Still, while it did feel a bit unnecessary, it was just about worth the repetition for the sequence where Kevin once again returned to life with a nasty gunshot wound to his abdomen and found himself in what amounted to a living hell—with Jarden mostly on fire, property destroyed, and the denizens of shantytown having brought their violent circus into the heart of town. And then, that excellent scene where Kevin’s attempted murderer, John, made amends by tending to his wound at his wife’s surgery, before helping him limp back home.
At the end of “I Live Here Now”, fortunes have reversed for Jarden’s two patriarchs. John’s happy family has been torn apart now its underlying problems have come to the surface (his wife Erika was planning to leave him, his daughter Evie’s joined a cult, his father Virgil’s dead, his son Michael’s been harbouring secret about his broken family since before the Great Departure), but Kevin walks through his front door and discovers his entire family are there waiting for him—Nora’s back with baby Lily, Matt and Mary are together and expecting their own child, his daughter Jill (Margaret Qualley) and son Tommy (Chris Zylka) are reunited, and his ex-wife Laurie’s (Amy Brenneman) has been allowed to stay by her estranged kids. Season 2 was largely about Kevin trying to keep his family together, so it was nice to see he managed that in the end.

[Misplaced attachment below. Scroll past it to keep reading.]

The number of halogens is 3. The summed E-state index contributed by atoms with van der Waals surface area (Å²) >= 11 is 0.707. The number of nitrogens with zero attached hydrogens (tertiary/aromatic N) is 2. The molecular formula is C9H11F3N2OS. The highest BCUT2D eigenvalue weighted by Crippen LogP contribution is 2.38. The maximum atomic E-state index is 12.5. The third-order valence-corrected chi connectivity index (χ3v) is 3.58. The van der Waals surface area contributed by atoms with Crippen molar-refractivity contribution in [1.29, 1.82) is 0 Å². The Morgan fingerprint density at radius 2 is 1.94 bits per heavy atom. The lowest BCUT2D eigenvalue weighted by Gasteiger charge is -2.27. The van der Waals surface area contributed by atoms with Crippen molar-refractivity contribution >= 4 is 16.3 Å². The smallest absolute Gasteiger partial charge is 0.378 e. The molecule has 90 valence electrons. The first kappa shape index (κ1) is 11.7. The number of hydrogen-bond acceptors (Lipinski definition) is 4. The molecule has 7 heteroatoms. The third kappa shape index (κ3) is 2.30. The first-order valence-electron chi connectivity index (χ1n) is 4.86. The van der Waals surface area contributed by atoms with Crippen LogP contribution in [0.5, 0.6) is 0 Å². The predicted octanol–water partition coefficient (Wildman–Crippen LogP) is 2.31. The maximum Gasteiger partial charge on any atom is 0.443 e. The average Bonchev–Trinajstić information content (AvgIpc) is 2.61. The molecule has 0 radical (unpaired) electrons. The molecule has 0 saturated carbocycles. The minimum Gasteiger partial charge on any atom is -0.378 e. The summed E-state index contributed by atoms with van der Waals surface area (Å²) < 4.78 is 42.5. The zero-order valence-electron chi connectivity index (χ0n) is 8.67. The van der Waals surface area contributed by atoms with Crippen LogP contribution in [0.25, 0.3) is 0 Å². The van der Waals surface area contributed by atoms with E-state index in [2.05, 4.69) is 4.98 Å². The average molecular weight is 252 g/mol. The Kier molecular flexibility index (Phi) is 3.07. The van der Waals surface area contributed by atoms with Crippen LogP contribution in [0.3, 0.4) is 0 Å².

And lessons have been learned, because poor unfortunate Kevin has an open invitation to come over to the Garvey’s if his own family have abandoned him. The Leftovers is a show about dealing with loss, fundamentally, and the overriding lesson is that those left behind shouldn’t turn their backs on each other.
We’re all family.
- This being the last episode, I don’t have too much to add in terms of stray thoughts. I just hope HBO renew the show, provided Damon Lindelof has ideas for a third season. I struggled to even imagine what a second season would resemble after last year, but was pleasantly surprised this was a marked improvement. Can things be improved even further? Would another change of location be in order? This did seem like the perfect ending in many ways. What can the show do next? Show us a place where everyone departed? How can you get there naturally, story-wise? It’s tempting to say The Leftovers could return if it was aiming to answer the Big Question at the heart of its story, of course, but that’s never really been on the agenda. And would any kind of answer work? “Forces” (either divine or impenetrably scientific) simply removed 2% of everyone from existence. To explain more would probably just feel stupid.
- Were there any loose ends? I can’t think of many. I was slightly disappointed Pillar Man didn’t factor into the story more, though, if only to verify he’d benefitted from Virgil’s witch doctor-y treatment. And the package he’d asked to be sent to a doctor in Sydney still confuses me, unless that doctor is the Australian ‘spirit guide’ Kevin encountered on his two visits to the hotel afterlife. But the core of the season’s concerns and its biggest questions were all squared away, which was good.